Carl Baehr
City Streets

The History of Plankinton Avenue

Once West Water St., it’s pretty short but long on history.

By - Aug 17th, 2015 04:47 pm

Once West Water St., it’s pretty short but long on history. Back to the full article.

Photos - Page 3

6 thoughts on “City Streets: The History of Plankinton Avenue”

  1. Casey says:

    Plankinton is one of my favorite streets/avenues in the city. The intersection of Plankinton and Wells has so much potential to be used for mix use. Redesign the street to enlarge the small square that the statue sits on, add some retail and sidewalk cafe/restaurant and you’d have gold.

  2. Eric S says:

    @Casey I agree about Plankinton/Wells/2nd. I’ve often thought that either Plankinton or 2nd should be opened to pedestrian/bicycle traffic only (closed to vehicular traffic) next to the small square – in other words only one of the two streets would be open to vehicular traffic north of Wells. This would require rerouting the 19, 33, and 42U bus routes, but those routes make a number of turns in that area as is and could potentially benefit by straightening the route, or at least not be significantly harmed by perhaps moving them to 3rd Street.

  3. blurondo says:

    The square at that location has additional historic significance. It is the place where the Milwaukee 13, in protest of the Vietnam War, ignited the Selective Service files that they had removed from government offices which were in the Brumder Building across the street.
    After starting the fire with napalm, the group united in prayer while waiting to be arrested.

  4. AG says:

    Milwaukee 14

    Looking at the pictures, I never really put together how many monuments, memorials, etc there are in that small area!

  5. PG1946 says:

    In keeping with Mr. Baehr’s City Streets series, this is an excellent, consciousness-raising article. As a pedant, however, I must make a couple of corrections: The second Plankinton House Hotel was not located in the block between Michigan and Clybourn Strteets, where the former Gimbels’ parking structure and “Electric City” appliance store now sit, but on the northwest corner of Plankinton and MIchigan, immediately to the south of the Plankinton Arcade building, a site on which the Grand Avenue parking garage now stands. Its Sky Room restaurant, with its barrel-vaulted ceiling often served as an auxiliary ballroom, in which banquets and ceremonial events, a couple of which I attended in the late 1950’s and early 1960’s. The hotel in its later years deteriorated and lost its first-class standing and eventually closed. It was demolished for the aforementioned Grad Avenue mall parking structure.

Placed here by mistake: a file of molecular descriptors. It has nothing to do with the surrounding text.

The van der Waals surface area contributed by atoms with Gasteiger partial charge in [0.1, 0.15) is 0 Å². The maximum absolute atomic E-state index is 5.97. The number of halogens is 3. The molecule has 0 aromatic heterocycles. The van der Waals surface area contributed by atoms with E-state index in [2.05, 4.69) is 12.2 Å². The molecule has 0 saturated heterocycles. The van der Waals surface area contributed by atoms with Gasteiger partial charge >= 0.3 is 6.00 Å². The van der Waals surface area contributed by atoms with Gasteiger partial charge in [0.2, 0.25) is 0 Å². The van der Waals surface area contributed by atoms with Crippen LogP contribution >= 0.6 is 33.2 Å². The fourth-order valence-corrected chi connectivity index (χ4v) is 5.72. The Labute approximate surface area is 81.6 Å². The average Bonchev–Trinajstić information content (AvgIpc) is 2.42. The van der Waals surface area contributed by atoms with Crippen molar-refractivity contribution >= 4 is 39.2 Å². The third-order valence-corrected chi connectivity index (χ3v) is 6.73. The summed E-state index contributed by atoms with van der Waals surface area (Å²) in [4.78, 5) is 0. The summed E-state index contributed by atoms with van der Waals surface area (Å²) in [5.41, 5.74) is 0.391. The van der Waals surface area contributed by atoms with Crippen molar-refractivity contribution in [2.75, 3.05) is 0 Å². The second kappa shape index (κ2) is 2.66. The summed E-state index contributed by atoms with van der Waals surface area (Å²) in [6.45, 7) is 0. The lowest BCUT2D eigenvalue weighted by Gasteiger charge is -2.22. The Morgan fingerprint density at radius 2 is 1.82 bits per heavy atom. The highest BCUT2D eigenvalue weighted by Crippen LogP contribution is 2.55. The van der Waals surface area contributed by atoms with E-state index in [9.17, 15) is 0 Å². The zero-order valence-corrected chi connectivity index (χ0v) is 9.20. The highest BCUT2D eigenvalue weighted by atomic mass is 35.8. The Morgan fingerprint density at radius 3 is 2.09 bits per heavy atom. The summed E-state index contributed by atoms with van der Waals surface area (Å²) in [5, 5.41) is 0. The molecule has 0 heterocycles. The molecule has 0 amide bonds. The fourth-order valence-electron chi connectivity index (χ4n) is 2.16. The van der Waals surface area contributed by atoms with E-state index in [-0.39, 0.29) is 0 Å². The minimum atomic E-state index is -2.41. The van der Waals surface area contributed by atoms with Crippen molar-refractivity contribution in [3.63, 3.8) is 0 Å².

The second error is the caption for photo #12, which is labeled as the Plankinton Arcade, when, in reality it is the old Gimbels(and later Marshall Field’s, department store. The store was a first in a chain established in the late 19th century by Adam Gimbel. Gimbel had started out as a traveling peddler in rural Indiana, saving enough of the proceeds of his sales to open a shop in Vincennes, Indiana. He was successful enough to hit the “big time” in the rapidly growing city of MIlwaukee, where he established his first department store at Plankinton and Grand–now Wisconsin–Avenues in the 1880’s. By the turn of the century, he was able to build a Daniel-Burnham-designed eight-story addition to the original store, which was eventually demolished and replaced with more eight-story additions. The Milwaukee was subsequently followed by large stores in New York CIty, where it became an arch-competitor to the adjacent R.H. Macy Company, and in Philadelphia and Pittsburgh, as well as by suburman stores in all four metropolitan areas. The chain fell victim to both the leveraged-buyout craze in the 1980’s and by changing retail buying patterns. The Milwaukee store was first sold to Marshall Field’s of Chicago and closed when its sales failed to measure up to those in the Mayfair store. The building was redeveloped as a multi-purpose facility, which now houses the offices of the American Society for Quality, a Marriott hotel, and Planet Fitness. I might speculate that the captioning error stemmed from some understandable confusion caused by the pedestrian bridge connection to the real Plankinton Arcade, a connection made as a part of the development of the Grand Avenue Mall.

  6. Carl says:


    Thank you for your comments and corrections. The photo captioned the “Plankinton Arcade” should be captioned “the former Gimbels store” and the location of the second Plankinton Hotel was north of Michigan Street not south of it. I appreciate you taking the time to set the record straight and for adding background information.

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